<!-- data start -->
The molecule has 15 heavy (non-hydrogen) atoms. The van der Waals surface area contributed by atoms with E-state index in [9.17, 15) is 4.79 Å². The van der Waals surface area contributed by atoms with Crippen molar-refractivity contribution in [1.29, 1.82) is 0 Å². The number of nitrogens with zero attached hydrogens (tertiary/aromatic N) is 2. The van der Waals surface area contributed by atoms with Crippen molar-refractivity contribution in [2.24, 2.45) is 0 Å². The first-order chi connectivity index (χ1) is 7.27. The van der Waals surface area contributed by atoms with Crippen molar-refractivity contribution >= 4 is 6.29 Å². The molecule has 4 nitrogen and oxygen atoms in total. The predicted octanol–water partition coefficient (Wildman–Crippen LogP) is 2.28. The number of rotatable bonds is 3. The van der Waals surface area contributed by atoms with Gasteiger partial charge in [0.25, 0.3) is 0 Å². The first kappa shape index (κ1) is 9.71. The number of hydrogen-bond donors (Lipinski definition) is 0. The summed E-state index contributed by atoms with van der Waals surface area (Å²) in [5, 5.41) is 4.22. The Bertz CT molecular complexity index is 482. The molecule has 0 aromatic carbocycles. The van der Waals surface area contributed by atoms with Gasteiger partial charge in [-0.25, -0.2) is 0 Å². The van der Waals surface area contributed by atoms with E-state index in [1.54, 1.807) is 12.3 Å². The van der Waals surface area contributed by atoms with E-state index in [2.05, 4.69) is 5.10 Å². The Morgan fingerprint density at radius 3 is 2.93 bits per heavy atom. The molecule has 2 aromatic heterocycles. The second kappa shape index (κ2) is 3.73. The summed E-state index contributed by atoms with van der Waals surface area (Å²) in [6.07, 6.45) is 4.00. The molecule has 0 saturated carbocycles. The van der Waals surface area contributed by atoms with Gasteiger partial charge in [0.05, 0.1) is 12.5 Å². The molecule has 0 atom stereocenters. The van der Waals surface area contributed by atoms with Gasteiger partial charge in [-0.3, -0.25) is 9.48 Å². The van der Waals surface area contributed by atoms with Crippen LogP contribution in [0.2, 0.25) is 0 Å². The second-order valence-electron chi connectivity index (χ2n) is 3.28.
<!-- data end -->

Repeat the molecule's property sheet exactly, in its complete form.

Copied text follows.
The molecule has 15 heavy (non-hydrogen) atoms. The van der Waals surface area contributed by atoms with E-state index in [9.17, 15) is 4.79 Å². The van der Waals surface area contributed by atoms with Crippen molar-refractivity contribution in [1.29, 1.82) is 0 Å². The number of nitrogens with zero attached hydrogens (tertiary/aromatic N) is 2. The van der Waals surface area contributed by atoms with Crippen molar-refractivity contribution in [2.24, 2.45) is 0 Å². The first-order chi connectivity index (χ1) is 7.27. The van der Waals surface area contributed by atoms with Crippen molar-refractivity contribution >= 4 is 6.29 Å². The molecule has 4 nitrogen and oxygen atoms in total. The predicted octanol–water partition coefficient (Wildman–Crippen LogP) is 2.28. The number of rotatable bonds is 3. The van der Waals surface area contributed by atoms with Gasteiger partial charge in [0.25, 0.3) is 0 Å². The first kappa shape index (κ1) is 9.71. The number of hydrogen-bond donors (Lipinski definition) is 0. The summed E-state index contributed by atoms with van der Waals surface area (Å²) in [5, 5.41) is 4.22. The Bertz CT molecular complexity index is 482. The molecule has 0 aromatic carbocycles. The van der Waals surface area contributed by atoms with Gasteiger partial charge in [-0.25, -0.2) is 0 Å². The van der Waals surface area contributed by atoms with E-state index in [1.54, 1.807) is 12.3 Å². The van der Waals surface area contributed by atoms with E-state index in [2.05, 4.69) is 5.10 Å². The Morgan fingerprint density at radius 3 is 2.93 bits per heavy atom. The molecule has 2 aromatic heterocycles. The second kappa shape index (κ2) is 3.73. The summed E-state index contributed by atoms with van der Waals surface area (Å²) in [6.07, 6.45) is 4.00. The molecule has 0 saturated carbocycles. The van der Waals surface area contributed by atoms with Gasteiger partial charge in [0.05, 0.1) is 12.5 Å². The molecule has 0 atom stereocenters. The van der Waals surface area contributed by atoms with Gasteiger partial charge in [-0.3, -0.25) is 9.48 Å². The van der Waals surface area contributed by atoms with Crippen LogP contribution in [0.2, 0.25) is 0 Å². The second-order valence-electron chi connectivity index (χ2n) is 3.28.